The University of Indianapolis held an event for students to come listen to a talk about the Magna Carta at 8 p.m. in the Christel DeHaan Fine Arts Center, Room 115. The celebration of the 800th anniversary of the Magna Carta was on Monday, Sept. 21. According to Interim Executive Director of the Strain Honors College and Assistant Professor James Williams, the Magna Carta is a document that established a government that was and is still operating within that government system. The Magna Carta dates back to 1215.
Williams, in his Magna Carta PowerPoint, said that the Magna Carta is still valuable in today’s law and judicial systems. He also said that it was an innovation of time and a concrete symbol.
The lecture was set up to engage the audience. At the beginning, before the presentation started, Williams played music from the time period. Once the lecture started, the music stopped, and Williams began to speak. Williams had the PowerPoint set up to display important text and some pictures, along with some fun facts. One such fun fact was that in Irish pubs, they have a cup with the image of a crown on it. If the servers do not fill it up to the crown, then the customer would not be getting their money’s worth.
Williams discussed the history of the Magna Carta and the background of the people involved in making it. He said that King Henry came to power at that time, and after his death, the second son, King John, took over and rebelled against the people. The lecture was supposed to last an hour, but Williams covered all the material and got everything done in 45 minutes. So he had extra time at the end of the lecture for questions.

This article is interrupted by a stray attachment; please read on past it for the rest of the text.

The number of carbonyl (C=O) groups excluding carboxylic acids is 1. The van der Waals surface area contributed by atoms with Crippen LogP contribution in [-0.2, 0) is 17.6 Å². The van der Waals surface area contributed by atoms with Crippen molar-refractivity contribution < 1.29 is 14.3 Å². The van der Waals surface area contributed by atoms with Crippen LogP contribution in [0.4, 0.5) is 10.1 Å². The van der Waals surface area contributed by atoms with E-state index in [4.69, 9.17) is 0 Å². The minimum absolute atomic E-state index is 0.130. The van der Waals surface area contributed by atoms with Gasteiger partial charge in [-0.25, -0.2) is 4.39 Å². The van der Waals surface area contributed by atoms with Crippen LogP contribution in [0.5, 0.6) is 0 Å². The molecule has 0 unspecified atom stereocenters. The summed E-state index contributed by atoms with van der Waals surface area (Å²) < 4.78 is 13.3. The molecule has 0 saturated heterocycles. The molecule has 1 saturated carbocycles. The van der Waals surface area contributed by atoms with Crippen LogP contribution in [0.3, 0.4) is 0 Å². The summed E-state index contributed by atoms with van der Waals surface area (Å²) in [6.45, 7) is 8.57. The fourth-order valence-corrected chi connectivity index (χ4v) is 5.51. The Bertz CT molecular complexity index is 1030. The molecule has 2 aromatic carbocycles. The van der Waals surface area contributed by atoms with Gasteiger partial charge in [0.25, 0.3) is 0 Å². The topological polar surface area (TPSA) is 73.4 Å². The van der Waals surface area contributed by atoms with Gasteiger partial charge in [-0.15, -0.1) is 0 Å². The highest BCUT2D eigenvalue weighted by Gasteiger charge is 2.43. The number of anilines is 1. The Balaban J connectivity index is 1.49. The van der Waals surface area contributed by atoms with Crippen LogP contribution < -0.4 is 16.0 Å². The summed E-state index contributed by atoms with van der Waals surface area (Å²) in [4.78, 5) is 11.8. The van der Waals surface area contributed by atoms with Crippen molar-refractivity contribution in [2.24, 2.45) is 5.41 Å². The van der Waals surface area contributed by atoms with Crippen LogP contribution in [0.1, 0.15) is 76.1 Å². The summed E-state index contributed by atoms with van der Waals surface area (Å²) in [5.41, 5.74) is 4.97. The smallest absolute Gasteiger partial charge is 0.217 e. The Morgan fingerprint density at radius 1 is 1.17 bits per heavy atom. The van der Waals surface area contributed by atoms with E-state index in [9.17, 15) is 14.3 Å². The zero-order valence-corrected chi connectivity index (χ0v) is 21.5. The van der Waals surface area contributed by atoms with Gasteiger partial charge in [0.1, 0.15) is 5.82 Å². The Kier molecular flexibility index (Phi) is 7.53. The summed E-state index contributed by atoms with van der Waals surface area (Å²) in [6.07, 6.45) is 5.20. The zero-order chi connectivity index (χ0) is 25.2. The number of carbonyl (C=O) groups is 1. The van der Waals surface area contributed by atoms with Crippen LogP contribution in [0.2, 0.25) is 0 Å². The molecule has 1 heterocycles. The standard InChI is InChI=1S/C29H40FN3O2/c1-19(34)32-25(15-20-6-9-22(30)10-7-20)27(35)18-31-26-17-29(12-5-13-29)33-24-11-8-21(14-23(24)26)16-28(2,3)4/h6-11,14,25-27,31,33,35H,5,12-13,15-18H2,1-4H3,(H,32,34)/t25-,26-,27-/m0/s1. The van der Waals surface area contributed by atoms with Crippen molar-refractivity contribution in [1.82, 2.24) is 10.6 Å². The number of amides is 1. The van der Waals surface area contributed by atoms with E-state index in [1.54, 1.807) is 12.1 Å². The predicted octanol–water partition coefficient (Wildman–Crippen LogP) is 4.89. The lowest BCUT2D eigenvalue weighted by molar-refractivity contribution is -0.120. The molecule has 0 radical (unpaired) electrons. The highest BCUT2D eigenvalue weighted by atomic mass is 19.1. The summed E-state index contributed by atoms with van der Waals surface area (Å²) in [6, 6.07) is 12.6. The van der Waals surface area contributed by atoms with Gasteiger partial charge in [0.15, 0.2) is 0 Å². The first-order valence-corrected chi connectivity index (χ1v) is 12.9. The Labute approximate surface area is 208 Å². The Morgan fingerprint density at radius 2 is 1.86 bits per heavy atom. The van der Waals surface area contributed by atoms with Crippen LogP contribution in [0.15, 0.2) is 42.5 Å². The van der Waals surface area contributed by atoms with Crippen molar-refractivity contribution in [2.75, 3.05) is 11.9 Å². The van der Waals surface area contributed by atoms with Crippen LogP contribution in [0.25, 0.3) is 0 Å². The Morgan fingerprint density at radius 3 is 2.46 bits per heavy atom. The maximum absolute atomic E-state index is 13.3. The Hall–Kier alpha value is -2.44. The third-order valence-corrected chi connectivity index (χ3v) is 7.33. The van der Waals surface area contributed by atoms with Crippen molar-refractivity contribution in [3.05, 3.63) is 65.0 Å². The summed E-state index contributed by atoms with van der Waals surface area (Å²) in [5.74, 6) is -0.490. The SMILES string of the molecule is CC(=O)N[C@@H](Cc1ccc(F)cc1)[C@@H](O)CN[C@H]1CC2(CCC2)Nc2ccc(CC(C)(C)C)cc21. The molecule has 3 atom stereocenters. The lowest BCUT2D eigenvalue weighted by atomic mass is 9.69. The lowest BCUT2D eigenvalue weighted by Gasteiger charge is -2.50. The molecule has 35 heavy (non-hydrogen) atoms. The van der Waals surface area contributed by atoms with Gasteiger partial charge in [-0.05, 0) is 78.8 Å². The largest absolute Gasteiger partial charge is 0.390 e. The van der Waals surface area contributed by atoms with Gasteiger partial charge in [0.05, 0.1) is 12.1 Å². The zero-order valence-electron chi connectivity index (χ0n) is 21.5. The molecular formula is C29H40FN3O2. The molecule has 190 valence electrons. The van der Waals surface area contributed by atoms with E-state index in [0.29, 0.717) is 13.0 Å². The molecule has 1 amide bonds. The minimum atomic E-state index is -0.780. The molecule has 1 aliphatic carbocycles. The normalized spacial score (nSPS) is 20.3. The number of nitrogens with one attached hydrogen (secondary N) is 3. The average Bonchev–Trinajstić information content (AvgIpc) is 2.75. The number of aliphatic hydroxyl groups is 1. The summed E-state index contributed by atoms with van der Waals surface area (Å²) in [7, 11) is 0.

After the lecture, sophomore psychology and pre-med major Glen Ilunga said some things about the lecture stuck out to him.
“King John and how horrible he was. Also the copy of the Magna Carta that was $20 million,” Ilunga said.
Sophomore art therapy major Abby Kepley said that the lecture not only helped her with her classes, but also with her general knowledge of the Magna Carta.
“I wanted to come to this event because I didn’t know what it was about, and it was important to me that I found out,” Kepley said. “I have two classes that are parallel with that time period. I thought it would help me better understand the classes that I am in.”
Williams said that he took the time to present the lecture about this event for multiple reasons.
“[I wanted students] to increase outrage from history, to become aware of anniversaries in history, to get a liberal arts education, [to] reflect on important events and to get knowledge on the material without having to take a history class,” Williams said.